January 16, 2024
Maryland lawmakers remained steadfast Tuesday in their defense of the Child Interrogation Protection Act in spite of criticism — particularly among police and state prosecutors.
“We have a duty to protect the constitutional rights of our children,” Maryland Public Defender Natasha Dartigue said during a virtual news conference hosted by the Maryland Youth Justice Coalition Tuesday morning. “That includes protecting the basic protections afforded to adults.”
Passed in 2022, the Child Interrogation Protection Act requires police officers to immediately alert a child’s parent or guardian when they are taken into custody. It also mandates that law enforcement provide kids the opportunity to speak with an attorney who uses age-appropriate language and terms to explain their civil rights before they are interrogated.
If police willfully do not follow the parameters of the law, any statement made by the minor in question would be inadmissible in court.
The Child Interrogation Protection Act does not prohibit law enforcement from speaking with children during the fact-finding phase of an investigation — only if the child is taken into police custody.
Dartigue said her office is staffed with attorneys trained for these situations.
In an opinion issued Jan. 11, Attorney General Anthony Brown deemed the Child Interrogation Protection Act constitutional.
House Judiciary Committee Chair Sandy Bartlett, an Anne Arundel County Democrat, said that she “was delighted” when she read it, but did acknowledge that constitutional protections can be controversial “because the Bill of Rights are so absolute.”
“I certainly wasn’t happy when I read the Supreme Court’s decision allowing individuals to protest at a funeral. However, it is absolute: the First Amendment right is there, and we must protect it,” said Bartlett. “The Fifth Amendment is also part of the Bill of Rights and we must protect it. There is not a comma in the Fifth Amendment, thank God, that says ‘unless you are a child.’”
The Fifth Amendment in the Bill of Rights protects individuals from self-incrimination.
Some disagree about the statute’s specifications regarding police questioning kids.
Wicomico County State’s Attorney Jamie Dikes, a Republican, said at a Senate Judicial Proceedings Committee briefing Tuesday that the Child Interrogation Protection Act does, in fact, prohibit police from talking to kids even when they aren’t in custody. She said the law “specifically forbids an unrepresented but knowing, intelligent and voluntary waiver of Miranda by a juvenile or a juvenile’s parents.”
Dikes said that she has several pending cases where the Child Interrogation Protection Act has “impeded” police from gathering information about crimes, including finding co-conspirators.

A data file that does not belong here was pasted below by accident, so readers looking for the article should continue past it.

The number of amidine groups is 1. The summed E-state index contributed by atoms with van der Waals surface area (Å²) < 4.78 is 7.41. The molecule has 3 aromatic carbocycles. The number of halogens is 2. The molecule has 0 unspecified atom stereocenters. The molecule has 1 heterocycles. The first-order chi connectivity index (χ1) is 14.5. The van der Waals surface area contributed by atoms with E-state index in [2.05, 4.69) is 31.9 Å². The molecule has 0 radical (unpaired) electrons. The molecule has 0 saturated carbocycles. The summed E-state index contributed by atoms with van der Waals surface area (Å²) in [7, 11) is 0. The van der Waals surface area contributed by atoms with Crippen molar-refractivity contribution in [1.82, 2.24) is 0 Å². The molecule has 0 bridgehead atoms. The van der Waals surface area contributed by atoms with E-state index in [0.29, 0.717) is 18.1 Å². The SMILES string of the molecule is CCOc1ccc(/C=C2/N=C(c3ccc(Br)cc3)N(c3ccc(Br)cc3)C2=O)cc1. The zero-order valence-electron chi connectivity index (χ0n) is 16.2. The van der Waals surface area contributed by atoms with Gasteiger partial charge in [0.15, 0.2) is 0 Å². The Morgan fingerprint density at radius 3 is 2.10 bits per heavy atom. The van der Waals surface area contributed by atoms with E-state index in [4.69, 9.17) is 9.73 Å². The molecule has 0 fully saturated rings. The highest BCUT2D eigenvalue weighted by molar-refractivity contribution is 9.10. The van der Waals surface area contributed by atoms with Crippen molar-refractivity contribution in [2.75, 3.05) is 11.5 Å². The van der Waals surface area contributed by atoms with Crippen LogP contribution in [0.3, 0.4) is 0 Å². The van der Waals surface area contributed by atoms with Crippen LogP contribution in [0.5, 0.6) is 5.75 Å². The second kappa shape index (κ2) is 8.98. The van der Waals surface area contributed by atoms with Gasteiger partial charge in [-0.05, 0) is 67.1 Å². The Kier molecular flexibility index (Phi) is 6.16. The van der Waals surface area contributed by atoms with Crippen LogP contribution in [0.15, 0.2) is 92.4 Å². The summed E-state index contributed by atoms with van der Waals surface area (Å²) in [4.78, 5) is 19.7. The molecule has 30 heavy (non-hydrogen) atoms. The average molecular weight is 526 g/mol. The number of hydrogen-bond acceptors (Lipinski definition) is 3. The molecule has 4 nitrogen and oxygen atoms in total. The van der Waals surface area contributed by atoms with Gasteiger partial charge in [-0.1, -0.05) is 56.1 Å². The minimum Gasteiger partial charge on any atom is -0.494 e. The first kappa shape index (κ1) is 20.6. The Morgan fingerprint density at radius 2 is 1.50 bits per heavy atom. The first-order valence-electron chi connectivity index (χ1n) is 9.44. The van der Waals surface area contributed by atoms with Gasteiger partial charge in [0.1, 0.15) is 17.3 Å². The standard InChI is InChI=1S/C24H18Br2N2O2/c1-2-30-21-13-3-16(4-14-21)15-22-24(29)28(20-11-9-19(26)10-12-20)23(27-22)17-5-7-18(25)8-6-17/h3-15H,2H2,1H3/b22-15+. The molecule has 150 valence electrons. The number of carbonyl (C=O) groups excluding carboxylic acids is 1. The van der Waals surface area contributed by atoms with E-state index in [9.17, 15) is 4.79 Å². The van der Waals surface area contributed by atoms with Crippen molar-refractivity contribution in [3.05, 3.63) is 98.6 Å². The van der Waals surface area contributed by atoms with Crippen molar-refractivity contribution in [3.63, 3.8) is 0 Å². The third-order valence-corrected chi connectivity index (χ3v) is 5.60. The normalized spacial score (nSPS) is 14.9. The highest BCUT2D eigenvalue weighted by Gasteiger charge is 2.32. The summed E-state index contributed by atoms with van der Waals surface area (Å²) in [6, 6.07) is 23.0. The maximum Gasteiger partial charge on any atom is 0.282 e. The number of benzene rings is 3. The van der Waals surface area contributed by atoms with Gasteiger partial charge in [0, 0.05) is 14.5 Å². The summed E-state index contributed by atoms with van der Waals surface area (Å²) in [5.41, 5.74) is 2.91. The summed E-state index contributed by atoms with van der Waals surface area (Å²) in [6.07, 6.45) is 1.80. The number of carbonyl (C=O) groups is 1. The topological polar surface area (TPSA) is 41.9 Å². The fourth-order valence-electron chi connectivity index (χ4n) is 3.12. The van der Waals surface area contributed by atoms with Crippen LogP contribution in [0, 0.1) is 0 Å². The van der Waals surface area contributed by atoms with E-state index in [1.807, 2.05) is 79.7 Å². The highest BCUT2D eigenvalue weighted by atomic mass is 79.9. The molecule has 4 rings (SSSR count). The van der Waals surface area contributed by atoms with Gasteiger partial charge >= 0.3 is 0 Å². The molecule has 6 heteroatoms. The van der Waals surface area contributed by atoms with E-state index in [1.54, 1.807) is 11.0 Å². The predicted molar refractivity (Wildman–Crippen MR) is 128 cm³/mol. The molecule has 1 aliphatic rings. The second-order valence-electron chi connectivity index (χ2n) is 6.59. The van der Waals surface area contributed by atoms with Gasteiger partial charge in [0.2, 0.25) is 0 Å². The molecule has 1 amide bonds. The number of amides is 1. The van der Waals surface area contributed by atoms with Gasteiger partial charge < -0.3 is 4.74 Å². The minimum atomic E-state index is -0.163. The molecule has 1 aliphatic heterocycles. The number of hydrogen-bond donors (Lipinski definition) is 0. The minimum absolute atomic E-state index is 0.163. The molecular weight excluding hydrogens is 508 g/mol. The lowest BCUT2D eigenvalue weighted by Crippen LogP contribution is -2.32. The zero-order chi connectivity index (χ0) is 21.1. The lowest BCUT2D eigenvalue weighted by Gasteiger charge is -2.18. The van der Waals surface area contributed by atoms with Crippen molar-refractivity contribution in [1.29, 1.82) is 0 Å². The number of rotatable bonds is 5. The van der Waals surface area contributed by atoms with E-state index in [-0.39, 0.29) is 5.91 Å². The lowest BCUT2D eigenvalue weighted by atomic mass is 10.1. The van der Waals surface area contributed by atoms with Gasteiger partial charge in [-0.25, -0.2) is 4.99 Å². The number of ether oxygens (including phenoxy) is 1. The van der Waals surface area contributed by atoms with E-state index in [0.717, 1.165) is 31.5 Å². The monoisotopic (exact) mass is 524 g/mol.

A September investigation from The Baltimore Sun found that, of 77 juvenile arrests made by Baltimore police in July 2023, only one child called the Maryland Office of the Public Defender’s 24/7 Youth Access to Counsel Hotline.
Dartigue said that the Child Interrogation Protection Act “helps to improve investigations” and to increase community trust in the criminal justice system and local law enforcement.
During the news conference on Tuesday, Sen. Jill P. Carter, a Baltimore Democrat, thanked “challengers and resisters” to the law, “because they further strengthen our position by making false allegations not backed up by data,” forcing its champions to “make our arguments stronger and our advocacy greater.”
Carter, like many other politicians, echoed the sentiment that “accountability” is the focus — not just on children who commit crimes, but for adults and people of authority “that have not been truthful about the law, and that have blamed the law for all of the failings in the system.”
Also during the news conference, Josh Rovner, the director of youth justice at the Sentencing Project, a Washington, D.C.-based think tank that advocates for humane responses to crime, said that it’s imperative that the General Assembly “preserve the reforms” passed within the past few years that have “protected our children’s rights under the Constitution.”
Rovner said that Maryland needs to recognize its past mistakes — particularly those from the ’80s and ’90s, which he called “the super predator era.”
“During ‘the super predator era,’ elected leaders followed constituents’ fears instead of following the evidence of what works to keep our kids and our communities safe,” said Rovner.
According to the Office of the Public Defender, despite making up only 32% of the population, 63% of referrals to the Department of Juvenile Services are Black children.
During a Senate Judicial Proceedings Committee briefing held just hours after the news conference, Dartigue said that the myth of the “super predator” drove Maryland and other states to “enact racist carceral laws that were deemed to be solutions.”
She said dog whistles from the “super predator era have begun to return, and warned committee members to be careful not to return to those ideas, which often describe children — primarily Black kids — as animals.”
“For example, I say ‘catch and release.’ You’ll hear the reference about how the children are being caught or arrested and immediately being released,” she said. “I dare you to challenge those terms, because when we think about ‘catch and release,’ it’s often referred to animals. And the reality is that when we’re talking about children — especially in the juvenile justice system — we’re talking about Black children.”
Carter said that, for “many, many decades,” Maryland failed its children and society as a whole. She said this law is a small effort at “building a better core group of young people.”
“It is our responsibility, whether it’s police, prosecutors, defense lawyers, legislators, members of the public to work collaboratively to serve our children and serve our society,” Carter said during the news conference.